So, we pulled together some essential, need-to-know sun care basics and put them all in one spot. Hopefully this guide helps make it a little easier to learn how to keep yourself and the ones you love protected from the sun.

How much sunscreen we use plays a significant role in sun protection.
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Apply & Reapply

While the exact amount of sunscreen we use varies from person to person, we try and err on the side of applying generously (aka don’t be afraid to slather it on). Remember to cover your ears, nose, chest, and hands too.

Reapplying sunscreen throughout the day is also super important. As a rule of thumb, we apply every 2 hours and after sweating, towel-drying, surfing, cannonballing and the like to help SPF do what it does best.

The sun shines both UVA and UVB rays—which is why we need Broad Spectrum protection.
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UVA vs. UVB Rays

From the sun, come both UVA and UVB rays. UVA rays are known for penetrating the deeper layers of our skin, which can lead to premature skin aging and wrinkles. UVB rays on the other hand, are known as the culprits of sunburns and play a significant role in causing skin cancer.

Curious how intense the UV rays are at any point in the day? Just look up the UV index on your phone.

Check Today's UV Index
The SPF (Sun Protection Factor) on a bottle of sunscreen indicates the level of protection we’re getting from the sun’s UVB rays—which are the sun rays most commonly responsible for sunburns and skin cancer. How do we compare the different SPF numbers and how they protect us? Check it out.
Both mineral and non-mineral sunscreen offer Broad Spectrum protection. So, what’s the difference between these two sunscreen types? Check it out.
Dr. Lindsey Zubritsky, MD, FAAD is a Florida native dermatologist and active member of the American Academy of Dermatology, where she serves as a social media ambassador as well as an editor for the Journal of the American Academy of Dermatology (JAAD).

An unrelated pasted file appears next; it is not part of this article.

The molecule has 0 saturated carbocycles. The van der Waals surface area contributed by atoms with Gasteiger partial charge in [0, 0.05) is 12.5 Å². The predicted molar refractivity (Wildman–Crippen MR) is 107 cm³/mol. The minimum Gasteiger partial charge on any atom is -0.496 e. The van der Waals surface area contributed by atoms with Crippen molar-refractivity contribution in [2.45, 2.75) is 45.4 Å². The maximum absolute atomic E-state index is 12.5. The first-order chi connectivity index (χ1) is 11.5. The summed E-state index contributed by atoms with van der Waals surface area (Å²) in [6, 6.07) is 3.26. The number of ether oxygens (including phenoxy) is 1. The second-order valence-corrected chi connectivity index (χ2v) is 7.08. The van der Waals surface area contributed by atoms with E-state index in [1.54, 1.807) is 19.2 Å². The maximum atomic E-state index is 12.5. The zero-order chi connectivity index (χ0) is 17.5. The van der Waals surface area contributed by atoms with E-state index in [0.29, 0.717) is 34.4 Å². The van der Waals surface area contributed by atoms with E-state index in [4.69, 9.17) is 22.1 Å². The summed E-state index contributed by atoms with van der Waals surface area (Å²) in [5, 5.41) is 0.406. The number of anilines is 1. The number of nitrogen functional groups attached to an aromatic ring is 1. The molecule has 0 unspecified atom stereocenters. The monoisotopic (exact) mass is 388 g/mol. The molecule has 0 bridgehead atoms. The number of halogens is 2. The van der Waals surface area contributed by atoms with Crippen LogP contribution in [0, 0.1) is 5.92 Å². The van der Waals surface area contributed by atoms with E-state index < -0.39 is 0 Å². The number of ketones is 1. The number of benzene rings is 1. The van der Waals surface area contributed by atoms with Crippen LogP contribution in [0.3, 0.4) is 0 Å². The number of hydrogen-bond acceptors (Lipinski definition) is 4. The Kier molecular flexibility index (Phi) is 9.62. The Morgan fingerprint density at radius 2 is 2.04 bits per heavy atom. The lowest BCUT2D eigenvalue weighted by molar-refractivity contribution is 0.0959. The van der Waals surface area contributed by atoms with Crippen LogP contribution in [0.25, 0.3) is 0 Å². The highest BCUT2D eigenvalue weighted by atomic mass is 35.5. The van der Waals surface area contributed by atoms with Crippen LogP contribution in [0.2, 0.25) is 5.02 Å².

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Q&A with a Derm

Q: What does skin cancer look like?
A: Look for the ABCDE’s of skin cancer: Asymmetry in the mole, irregular borders, color changes, diameter bigger than a pencil eraser, and evolution or changing mole.

Q: Do I still need to use sunscreen even if I have darker skin?
A: ALL skin types need sunscreen! While darker skin types may be less prone to sunburns, exposure to UV light without SPF protection can still induce DNA damage, leading to a higher risk for skin cancer.

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Just a few of the things we do to try and move the needle on skin cancer.
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Protect The Groms® Non-Profit

Sun safety education for the next generation.

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Banana Suit Fridays

Bananas are protected head to toe, just like we should be.

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10 Minutes of Sunshine

Everybody needs a little Vitamin D.

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We Are Not Bananas

Skin Cancer is preventable, just stay covered.

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